You are most likely to find this mix in a shelter or with a giant breed rescue, in which case you can expect to spend anywhere from $50 to $250 for a pup. If you purchase your pup from someone who is breeding the mix, you may spend significantly more. Never purchase from a breeder without ensuring you are not unintentionally supporting a puppy mill first.

Parent breeds of Cane Corso Saint Bernard Mix
Photo Credit: Left – Sbolotova, Shutterstock | Right – Rita_Kochmarjova, Shutterstock

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Temperament & Intelligence of the Cane Corso St. Bernard Mix 🧠

While the St. Bernard is considered to have average intelligence, the Cane Corso is considered to be a highly intelligent breed. Their loyalty to their people combined with their intelligence can make this mix highly trainable, although the parent breeds are prone to stubbornness, so training will take commitment.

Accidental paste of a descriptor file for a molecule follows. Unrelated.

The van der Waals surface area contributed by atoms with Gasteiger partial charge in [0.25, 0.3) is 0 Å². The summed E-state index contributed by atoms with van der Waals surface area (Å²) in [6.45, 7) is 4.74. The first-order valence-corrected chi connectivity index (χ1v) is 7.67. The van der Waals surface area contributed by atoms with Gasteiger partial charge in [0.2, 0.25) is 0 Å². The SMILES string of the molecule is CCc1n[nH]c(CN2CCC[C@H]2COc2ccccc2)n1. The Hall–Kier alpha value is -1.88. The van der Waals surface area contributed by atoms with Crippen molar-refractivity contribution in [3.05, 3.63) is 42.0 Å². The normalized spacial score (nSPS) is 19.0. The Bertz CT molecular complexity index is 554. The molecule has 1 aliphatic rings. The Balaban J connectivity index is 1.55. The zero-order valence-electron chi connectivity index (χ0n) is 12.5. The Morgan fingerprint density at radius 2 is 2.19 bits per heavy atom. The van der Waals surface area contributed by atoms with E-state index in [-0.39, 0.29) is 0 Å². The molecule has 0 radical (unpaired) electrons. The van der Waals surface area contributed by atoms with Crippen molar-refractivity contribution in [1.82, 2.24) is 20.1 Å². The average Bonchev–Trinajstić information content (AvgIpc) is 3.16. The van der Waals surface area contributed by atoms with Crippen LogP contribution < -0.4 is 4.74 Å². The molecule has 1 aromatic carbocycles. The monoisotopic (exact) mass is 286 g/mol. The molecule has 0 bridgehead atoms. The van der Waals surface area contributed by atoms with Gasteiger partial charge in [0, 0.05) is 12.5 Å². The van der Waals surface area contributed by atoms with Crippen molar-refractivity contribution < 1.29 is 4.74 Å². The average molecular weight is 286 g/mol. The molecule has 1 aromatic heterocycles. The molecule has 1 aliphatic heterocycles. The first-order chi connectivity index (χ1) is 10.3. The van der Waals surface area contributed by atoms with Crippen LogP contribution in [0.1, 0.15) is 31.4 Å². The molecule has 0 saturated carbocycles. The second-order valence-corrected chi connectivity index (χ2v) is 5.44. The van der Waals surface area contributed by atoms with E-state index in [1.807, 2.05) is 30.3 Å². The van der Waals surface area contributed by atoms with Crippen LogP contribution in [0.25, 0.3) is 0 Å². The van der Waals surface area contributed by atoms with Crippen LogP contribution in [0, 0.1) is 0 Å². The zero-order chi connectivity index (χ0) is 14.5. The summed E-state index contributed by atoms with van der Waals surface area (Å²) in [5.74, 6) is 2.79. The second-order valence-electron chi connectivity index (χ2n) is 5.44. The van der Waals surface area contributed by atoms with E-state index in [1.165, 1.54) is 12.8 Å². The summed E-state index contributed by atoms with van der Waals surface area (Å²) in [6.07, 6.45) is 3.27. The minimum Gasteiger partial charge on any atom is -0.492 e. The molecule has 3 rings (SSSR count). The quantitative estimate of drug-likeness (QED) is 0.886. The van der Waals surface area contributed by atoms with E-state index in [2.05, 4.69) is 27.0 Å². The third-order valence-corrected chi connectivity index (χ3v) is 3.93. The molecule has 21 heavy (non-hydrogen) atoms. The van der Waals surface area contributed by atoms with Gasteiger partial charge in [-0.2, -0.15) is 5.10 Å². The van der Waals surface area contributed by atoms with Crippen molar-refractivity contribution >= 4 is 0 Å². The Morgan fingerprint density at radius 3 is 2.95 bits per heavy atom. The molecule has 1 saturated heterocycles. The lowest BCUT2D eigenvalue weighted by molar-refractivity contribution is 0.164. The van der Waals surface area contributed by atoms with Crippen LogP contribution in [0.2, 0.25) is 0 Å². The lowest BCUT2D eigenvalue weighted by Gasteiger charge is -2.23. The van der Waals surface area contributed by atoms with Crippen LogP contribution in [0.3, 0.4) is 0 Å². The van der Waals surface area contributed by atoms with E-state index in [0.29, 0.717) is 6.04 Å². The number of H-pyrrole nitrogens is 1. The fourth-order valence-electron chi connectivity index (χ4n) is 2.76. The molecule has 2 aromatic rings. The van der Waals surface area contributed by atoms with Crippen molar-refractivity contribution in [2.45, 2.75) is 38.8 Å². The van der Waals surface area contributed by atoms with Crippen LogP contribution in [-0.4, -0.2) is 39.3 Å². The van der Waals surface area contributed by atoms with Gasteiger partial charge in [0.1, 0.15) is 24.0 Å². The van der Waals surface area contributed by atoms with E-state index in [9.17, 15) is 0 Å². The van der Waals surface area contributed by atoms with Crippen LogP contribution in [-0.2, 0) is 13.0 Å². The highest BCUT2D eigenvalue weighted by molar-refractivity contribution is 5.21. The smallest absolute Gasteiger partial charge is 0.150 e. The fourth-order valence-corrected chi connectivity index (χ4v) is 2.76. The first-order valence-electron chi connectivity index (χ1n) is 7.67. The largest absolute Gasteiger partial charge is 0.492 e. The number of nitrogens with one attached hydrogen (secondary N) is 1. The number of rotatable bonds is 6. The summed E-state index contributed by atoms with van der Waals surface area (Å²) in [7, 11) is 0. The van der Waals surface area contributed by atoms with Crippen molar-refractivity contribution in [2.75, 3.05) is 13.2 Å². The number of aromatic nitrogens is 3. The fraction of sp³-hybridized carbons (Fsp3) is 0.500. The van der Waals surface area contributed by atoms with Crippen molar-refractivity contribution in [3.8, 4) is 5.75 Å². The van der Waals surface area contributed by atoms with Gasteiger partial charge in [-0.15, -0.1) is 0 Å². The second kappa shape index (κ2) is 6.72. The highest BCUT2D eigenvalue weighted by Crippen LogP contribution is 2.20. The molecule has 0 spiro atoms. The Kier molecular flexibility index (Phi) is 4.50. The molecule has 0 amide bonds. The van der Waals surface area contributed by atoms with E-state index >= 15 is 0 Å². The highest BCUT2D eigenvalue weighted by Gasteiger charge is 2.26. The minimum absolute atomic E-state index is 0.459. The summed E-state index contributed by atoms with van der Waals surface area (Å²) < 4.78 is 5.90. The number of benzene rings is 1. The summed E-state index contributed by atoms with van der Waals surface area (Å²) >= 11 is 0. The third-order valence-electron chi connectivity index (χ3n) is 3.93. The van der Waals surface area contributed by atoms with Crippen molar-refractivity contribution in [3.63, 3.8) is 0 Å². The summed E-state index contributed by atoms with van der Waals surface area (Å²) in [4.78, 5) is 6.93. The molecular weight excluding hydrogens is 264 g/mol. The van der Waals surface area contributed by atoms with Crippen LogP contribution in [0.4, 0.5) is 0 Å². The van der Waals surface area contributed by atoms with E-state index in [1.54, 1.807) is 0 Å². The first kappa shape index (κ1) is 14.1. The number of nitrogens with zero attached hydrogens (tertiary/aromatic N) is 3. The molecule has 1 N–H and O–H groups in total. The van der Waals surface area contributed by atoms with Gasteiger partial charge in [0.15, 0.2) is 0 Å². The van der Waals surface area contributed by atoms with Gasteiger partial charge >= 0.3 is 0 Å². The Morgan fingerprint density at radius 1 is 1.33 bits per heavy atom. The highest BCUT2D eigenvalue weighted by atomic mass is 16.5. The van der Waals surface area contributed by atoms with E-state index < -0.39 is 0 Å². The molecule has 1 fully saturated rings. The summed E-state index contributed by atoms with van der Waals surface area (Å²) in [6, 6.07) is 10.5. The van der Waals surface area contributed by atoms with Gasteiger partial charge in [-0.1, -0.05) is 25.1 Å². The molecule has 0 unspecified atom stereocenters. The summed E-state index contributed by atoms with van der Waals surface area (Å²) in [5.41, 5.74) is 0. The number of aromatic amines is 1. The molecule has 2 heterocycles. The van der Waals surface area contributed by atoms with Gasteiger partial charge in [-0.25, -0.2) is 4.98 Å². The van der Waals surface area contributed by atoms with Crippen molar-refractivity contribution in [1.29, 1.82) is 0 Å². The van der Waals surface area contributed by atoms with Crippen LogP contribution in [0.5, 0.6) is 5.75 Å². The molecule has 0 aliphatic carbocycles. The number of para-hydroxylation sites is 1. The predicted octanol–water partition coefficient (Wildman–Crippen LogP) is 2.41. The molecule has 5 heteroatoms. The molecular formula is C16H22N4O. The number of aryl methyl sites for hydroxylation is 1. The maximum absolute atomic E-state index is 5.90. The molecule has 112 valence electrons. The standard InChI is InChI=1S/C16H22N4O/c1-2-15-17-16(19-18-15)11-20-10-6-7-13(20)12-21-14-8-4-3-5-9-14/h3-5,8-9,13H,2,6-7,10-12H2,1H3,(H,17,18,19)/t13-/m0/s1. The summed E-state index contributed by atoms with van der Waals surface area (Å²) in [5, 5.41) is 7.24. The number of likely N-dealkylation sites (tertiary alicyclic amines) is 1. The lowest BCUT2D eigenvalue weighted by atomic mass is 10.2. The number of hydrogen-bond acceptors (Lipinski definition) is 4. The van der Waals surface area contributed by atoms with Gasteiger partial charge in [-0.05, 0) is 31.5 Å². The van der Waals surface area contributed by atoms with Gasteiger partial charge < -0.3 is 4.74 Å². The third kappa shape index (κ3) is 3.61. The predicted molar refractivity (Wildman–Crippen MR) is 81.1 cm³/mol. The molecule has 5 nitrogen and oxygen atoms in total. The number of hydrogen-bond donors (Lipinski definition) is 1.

Are These Dogs Good for Families? 👪

St. Bernards are considered to be a great breed with children, while Cane Corsi tends to be less tolerant of children’s shenanigans. The loyalty of these breeds will likely result in a protective pet for families, but it’s important to consider how protective this dog may be. If your home has frequent visitors and other children over, then this breed mix may not be suitable due to its risk for aloofness and a low tolerance for children.

Does This Breed Get Along With Other Pets?

Typically, you can expect the Cane Corso St. Bernard mix to get along with other dogs. Both parent breeds tend to do well with other dogs, although Cane Corsi are less outgoing and overtly friendly than the St. Bernard. They may do well around cats and other small animals, but proper introductions and supervision are necessary.

Early and proper socialization is essential to ending up with a dog that is safe to have around other animals. Simply due to their size, a poorly socialized Cane Corso St. Bernard or one that has not been exposed to other animals may be a very serious risk to other animals.

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Things to Know When Owning a Cane Corso St. Bernard Mix: